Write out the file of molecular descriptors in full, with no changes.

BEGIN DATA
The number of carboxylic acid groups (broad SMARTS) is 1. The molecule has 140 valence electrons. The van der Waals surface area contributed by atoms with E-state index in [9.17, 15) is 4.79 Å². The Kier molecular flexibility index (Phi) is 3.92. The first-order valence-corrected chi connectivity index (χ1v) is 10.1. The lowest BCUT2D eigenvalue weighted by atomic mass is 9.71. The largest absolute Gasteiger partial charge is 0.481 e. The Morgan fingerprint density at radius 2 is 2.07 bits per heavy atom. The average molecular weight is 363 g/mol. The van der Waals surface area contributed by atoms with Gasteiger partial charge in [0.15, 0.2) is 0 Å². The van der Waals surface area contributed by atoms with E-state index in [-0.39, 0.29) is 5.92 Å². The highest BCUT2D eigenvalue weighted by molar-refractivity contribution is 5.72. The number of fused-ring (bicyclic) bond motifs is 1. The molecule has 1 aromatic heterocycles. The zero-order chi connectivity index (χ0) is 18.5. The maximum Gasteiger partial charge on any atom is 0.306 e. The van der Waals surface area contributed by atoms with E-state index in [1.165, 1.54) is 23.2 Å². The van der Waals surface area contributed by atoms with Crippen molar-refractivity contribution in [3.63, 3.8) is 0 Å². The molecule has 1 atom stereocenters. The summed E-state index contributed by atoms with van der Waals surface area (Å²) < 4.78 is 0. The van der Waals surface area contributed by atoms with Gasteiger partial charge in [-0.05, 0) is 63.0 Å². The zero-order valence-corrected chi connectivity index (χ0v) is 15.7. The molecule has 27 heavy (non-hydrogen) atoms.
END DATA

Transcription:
The number of carboxylic acid groups (broad SMARTS) is 1. The molecule has 140 valence electrons. The van der Waals surface area contributed by atoms with E-state index in [9.17, 15) is 4.79 Å². The Kier molecular flexibility index (Phi) is 3.92. The first-order valence-corrected chi connectivity index (χ1v) is 10.1. The lowest BCUT2D eigenvalue weighted by atomic mass is 9.71. The largest absolute Gasteiger partial charge is 0.481 e. The Morgan fingerprint density at radius 2 is 2.07 bits per heavy atom. The average molecular weight is 363 g/mol. The van der Waals surface area contributed by atoms with Gasteiger partial charge in [0.15, 0.2) is 0 Å². The van der Waals surface area contributed by atoms with E-state index in [-0.39, 0.29) is 5.92 Å². The highest BCUT2D eigenvalue weighted by molar-refractivity contribution is 5.72. The number of fused-ring (bicyclic) bond motifs is 1. The molecule has 1 aromatic heterocycles. The zero-order chi connectivity index (χ0) is 18.5. The maximum Gasteiger partial charge on any atom is 0.306 e. The van der Waals surface area contributed by atoms with E-state index in [1.165, 1.54) is 23.2 Å². The van der Waals surface area contributed by atoms with Crippen molar-refractivity contribution in [3.63, 3.8) is 0 Å². The molecule has 1 atom stereocenters. The summed E-state index contributed by atoms with van der Waals surface area (Å²) < 4.78 is 0. The van der Waals surface area contributed by atoms with Gasteiger partial charge in [-0.05, 0) is 63.0 Å². The zero-order valence-corrected chi connectivity index (χ0v) is 15.7. The molecule has 27 heavy (non-hydrogen) atoms.